7. Also remem­ber that nutri­tion plays a key role. “Eat­ing a more plant-based, less-processed diet makes ener­gy more avail­able to the brain and can improve every aspect of willpow­er from over­com­ing pro­cras­ti­na­tion to stick­ing to a New Year’s res­o­lu­tion,” McGo­ni­gal says.
  8. Don’t think it will be dif­fer­ent tomor­row. McGo­ni­gal notes that we have a ten­den­cy to think that we will have more willpow­er, ener­gy, time, and moti­va­tion tomor­row. The prob­lem is that “if we think we have the oppor­tu­ni­ty to make a dif­fer­ent choice tomor­row, we almost always ‘give in’ to temp­ta­tion or habit today.”
  9. Acknowl­edge and under­stand your crav­ings rather than deny­ing them. That will take you fur­ther in the end. The video above has more on that.
  10. Imag­ine the things that could get in the way of achiev­ing your goal. Under­stand the ten­den­cies you have that could lead you to break your res­o­lu­tion. Don’t be over­ly opti­mistic and assume the road will be easy.
  11. Know your lim­its, and plan for them. Says McGo­ni­gal, “Peo­ple who think they have the most self-con­trol are the most like­ly to fail at their res­o­lu­tions; they put them­selves in tempt­ing sit­u­a­tions, don’t get help, give up at set­backs. You need to know how you fail; how you are tempt­ed; how you pro­cras­ti­nate.”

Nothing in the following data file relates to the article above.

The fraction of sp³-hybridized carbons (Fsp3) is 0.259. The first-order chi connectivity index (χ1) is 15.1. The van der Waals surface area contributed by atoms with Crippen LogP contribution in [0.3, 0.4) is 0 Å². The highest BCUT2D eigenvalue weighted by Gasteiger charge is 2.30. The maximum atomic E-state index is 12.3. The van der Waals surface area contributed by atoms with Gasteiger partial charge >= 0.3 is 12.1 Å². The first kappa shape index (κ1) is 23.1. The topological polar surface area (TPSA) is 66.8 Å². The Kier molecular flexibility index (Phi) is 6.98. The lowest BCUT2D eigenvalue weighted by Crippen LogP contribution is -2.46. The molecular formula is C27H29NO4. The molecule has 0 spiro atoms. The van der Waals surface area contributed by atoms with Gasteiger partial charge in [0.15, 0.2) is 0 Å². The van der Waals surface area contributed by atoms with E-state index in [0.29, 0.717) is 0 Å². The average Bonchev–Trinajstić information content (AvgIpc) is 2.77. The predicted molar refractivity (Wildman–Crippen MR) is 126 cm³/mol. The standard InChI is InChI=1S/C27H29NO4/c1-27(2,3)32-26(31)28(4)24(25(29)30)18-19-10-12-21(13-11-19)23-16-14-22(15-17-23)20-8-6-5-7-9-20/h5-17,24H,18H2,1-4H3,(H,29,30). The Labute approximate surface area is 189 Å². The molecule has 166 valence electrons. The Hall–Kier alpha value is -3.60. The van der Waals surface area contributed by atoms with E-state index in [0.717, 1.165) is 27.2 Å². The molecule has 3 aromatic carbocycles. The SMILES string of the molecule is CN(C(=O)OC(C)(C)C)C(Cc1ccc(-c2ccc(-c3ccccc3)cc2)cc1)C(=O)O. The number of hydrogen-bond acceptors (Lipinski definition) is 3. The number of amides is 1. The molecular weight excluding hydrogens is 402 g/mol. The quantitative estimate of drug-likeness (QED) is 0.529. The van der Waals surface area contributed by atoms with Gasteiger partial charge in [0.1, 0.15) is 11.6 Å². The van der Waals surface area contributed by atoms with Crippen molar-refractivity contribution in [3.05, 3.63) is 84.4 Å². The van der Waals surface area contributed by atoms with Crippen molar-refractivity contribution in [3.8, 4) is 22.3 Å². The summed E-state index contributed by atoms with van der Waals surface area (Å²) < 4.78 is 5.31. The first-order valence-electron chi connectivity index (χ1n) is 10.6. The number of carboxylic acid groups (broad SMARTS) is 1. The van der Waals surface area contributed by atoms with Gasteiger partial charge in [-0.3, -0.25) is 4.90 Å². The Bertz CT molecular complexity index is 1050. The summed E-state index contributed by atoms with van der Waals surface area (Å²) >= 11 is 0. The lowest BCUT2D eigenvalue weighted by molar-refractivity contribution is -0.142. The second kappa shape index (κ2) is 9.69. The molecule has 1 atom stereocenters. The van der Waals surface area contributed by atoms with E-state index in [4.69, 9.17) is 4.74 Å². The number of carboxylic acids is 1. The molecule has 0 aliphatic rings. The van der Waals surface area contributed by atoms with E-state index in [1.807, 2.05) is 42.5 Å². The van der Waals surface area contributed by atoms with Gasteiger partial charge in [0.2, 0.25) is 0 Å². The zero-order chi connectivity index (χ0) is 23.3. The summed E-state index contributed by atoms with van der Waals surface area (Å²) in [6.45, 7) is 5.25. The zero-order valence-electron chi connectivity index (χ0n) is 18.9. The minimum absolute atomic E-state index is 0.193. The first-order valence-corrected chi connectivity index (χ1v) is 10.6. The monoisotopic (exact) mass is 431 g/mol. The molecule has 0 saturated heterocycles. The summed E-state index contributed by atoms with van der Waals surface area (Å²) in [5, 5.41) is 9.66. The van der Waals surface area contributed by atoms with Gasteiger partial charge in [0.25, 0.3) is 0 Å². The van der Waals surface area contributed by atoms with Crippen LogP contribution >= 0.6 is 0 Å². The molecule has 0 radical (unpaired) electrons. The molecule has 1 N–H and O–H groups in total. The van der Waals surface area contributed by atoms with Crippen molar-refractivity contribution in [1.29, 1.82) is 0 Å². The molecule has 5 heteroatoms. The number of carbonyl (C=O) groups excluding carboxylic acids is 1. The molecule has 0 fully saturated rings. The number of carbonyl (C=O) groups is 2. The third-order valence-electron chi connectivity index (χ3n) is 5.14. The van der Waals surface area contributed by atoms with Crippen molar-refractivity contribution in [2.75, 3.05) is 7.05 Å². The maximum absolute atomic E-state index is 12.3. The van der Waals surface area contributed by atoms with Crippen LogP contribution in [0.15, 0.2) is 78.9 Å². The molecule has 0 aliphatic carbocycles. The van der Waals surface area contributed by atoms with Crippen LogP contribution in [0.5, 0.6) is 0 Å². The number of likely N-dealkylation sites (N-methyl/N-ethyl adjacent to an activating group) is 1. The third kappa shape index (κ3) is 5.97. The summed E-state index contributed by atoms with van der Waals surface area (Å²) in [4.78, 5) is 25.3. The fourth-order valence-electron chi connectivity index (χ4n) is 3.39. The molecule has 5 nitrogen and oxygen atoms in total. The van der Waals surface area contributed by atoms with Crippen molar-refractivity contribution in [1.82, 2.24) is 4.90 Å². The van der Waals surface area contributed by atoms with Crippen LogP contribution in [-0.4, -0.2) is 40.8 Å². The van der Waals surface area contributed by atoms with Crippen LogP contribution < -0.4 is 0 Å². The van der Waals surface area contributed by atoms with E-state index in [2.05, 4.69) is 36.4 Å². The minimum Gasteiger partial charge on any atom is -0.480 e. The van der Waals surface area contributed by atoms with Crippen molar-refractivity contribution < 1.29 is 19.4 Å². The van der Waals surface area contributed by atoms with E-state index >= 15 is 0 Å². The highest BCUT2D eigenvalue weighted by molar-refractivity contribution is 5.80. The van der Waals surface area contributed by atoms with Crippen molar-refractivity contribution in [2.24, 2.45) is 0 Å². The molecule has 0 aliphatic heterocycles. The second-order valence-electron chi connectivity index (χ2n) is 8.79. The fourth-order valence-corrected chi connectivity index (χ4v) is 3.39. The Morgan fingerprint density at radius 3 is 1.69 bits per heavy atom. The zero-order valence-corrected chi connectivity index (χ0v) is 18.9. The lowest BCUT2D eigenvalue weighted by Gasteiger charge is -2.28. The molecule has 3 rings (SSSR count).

12. Pay atten­tion to small choic­es that add up. “One study found that the aver­age per­son thinks they make 14 food choic­es a day; they actu­al­ly make over 200. When you aren’t aware that you’re mak­ing a choice, you’ll almost always default to habit/temptation.” It’s impor­tant to fig­ure out when you have oppor­tu­ni­ties to make a choice con­sis­tent with your goals.
  13. Be spe­cif­ic but flex­i­ble. It’s good to know your goal and how you’ll get there. But, she cau­tions, “you should leave room to revise these steps if they turn out to be unsus­tain­able or don’t lead to the ben­e­fits you expect­ed.”
  14. Give your­self small, healthy rewards along the way. Research shows that the mind responds well to it. (If you’re try­ing to quite smok­ing, the reward should­n’t be a cig­a­rette, by the way.)
  15. Final­ly, if you expe­ri­ence a set­back, don’t be hard on your­self. Although it seems counter-intu­itive, stud­ies show that peo­ple who expe­ri­ence shame/guilt are much more like­ly to break their res­o­lu­tions than ones who cut them­selves some slack. In a nut­shell, you should “Give up guilt.”

To put all of these tips into a big­ger frame­work, you can get a copy of Kel­ly McGo­ni­gal’s book, The Willpow­er Instinct: How Self-Con­trol Works, Why It Mat­ters, and What You Can Do to Get More of ItOr you can get The WillPow­er Instinct, as a free audio book, if you care to try out’s free tri­al pro­gram.

If you live in the SF Bay Area, you can take Kel­ly’s The Sci­ence of Willpow­er course that begins on Jan­u­ary 13. (Any­one can enroll, and yes, I know that because I help run the Con­tin­u­ing Stud­ies pro­gram at Stan­ford.)

Final­ly you might also want to peruse How to Think Like a Psy­chol­o­gist (iTunes Video), a free online course led by Kel­ly McGo­ni­gal. It appears in our col­lec­tion of 800 Free Cours­es Online.

Relat­ed Con­tent:

The Pow­er of Empa­thy: A Quick Ani­mat­ed Les­son That Can Make You a Bet­ter Per­son

Carl Gus­tav Jung Explains His Ground­break­ing The­o­ries About Psy­chol­o­gy in Rare Inter­view (1957)

Jacques Lacan’s Con­fronta­tion with a Young Rebel: Clas­sic Moment, 1972

New Ani­ma­tion Explains Sher­ry Turkle’s The­o­ries on Why Social Media Makes Us Lone­ly

Free Online Psy­chol­o­gy Cours­es (Part of our list of 800 Free Online Cours­es)